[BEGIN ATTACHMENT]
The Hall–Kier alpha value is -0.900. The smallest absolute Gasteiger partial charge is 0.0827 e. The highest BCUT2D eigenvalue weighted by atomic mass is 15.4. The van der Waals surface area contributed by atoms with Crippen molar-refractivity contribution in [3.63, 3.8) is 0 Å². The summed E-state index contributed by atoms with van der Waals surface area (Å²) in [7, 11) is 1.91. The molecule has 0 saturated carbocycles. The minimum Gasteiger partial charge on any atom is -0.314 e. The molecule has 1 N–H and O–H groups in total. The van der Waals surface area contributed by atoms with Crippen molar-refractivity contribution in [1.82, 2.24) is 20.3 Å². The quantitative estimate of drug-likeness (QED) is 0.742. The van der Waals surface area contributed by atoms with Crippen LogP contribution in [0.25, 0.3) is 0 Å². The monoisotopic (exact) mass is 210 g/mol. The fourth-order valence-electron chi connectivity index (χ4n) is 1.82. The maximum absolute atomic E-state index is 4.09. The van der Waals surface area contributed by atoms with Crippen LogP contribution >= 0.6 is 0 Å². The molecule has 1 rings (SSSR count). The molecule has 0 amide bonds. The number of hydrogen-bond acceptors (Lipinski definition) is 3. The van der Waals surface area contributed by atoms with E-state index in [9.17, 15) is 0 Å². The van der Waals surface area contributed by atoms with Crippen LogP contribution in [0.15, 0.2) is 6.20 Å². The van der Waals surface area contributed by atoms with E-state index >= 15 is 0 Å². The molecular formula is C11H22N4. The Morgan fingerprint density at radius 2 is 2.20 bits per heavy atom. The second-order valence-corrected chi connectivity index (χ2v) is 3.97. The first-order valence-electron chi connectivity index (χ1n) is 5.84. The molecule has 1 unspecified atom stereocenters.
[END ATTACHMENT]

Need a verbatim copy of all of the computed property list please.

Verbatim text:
The Hall–Kier alpha value is -0.900. The smallest absolute Gasteiger partial charge is 0.0827 e. The highest BCUT2D eigenvalue weighted by atomic mass is 15.4. The van der Waals surface area contributed by atoms with Crippen molar-refractivity contribution in [3.63, 3.8) is 0 Å². The summed E-state index contributed by atoms with van der Waals surface area (Å²) in [7, 11) is 1.91. The molecule has 0 saturated carbocycles. The minimum Gasteiger partial charge on any atom is -0.314 e. The molecule has 1 N–H and O–H groups in total. The van der Waals surface area contributed by atoms with Crippen molar-refractivity contribution in [1.82, 2.24) is 20.3 Å². The quantitative estimate of drug-likeness (QED) is 0.742. The van der Waals surface area contributed by atoms with Crippen LogP contribution in [0.25, 0.3) is 0 Å². The monoisotopic (exact) mass is 210 g/mol. The fourth-order valence-electron chi connectivity index (χ4n) is 1.82. The maximum absolute atomic E-state index is 4.09. The van der Waals surface area contributed by atoms with Crippen LogP contribution >= 0.6 is 0 Å². The molecule has 1 rings (SSSR count). The molecule has 0 amide bonds. The number of hydrogen-bond acceptors (Lipinski definition) is 3. The van der Waals surface area contributed by atoms with E-state index in [9.17, 15) is 0 Å². The van der Waals surface area contributed by atoms with Crippen LogP contribution in [0.15, 0.2) is 6.20 Å². The van der Waals surface area contributed by atoms with E-state index >= 15 is 0 Å². The molecular formula is C11H22N4. The Morgan fingerprint density at radius 2 is 2.20 bits per heavy atom. The second-order valence-corrected chi connectivity index (χ2v) is 3.97. The first-order valence-electron chi connectivity index (χ1n) is 5.84. The molecule has 1 unspecified atom stereocenters.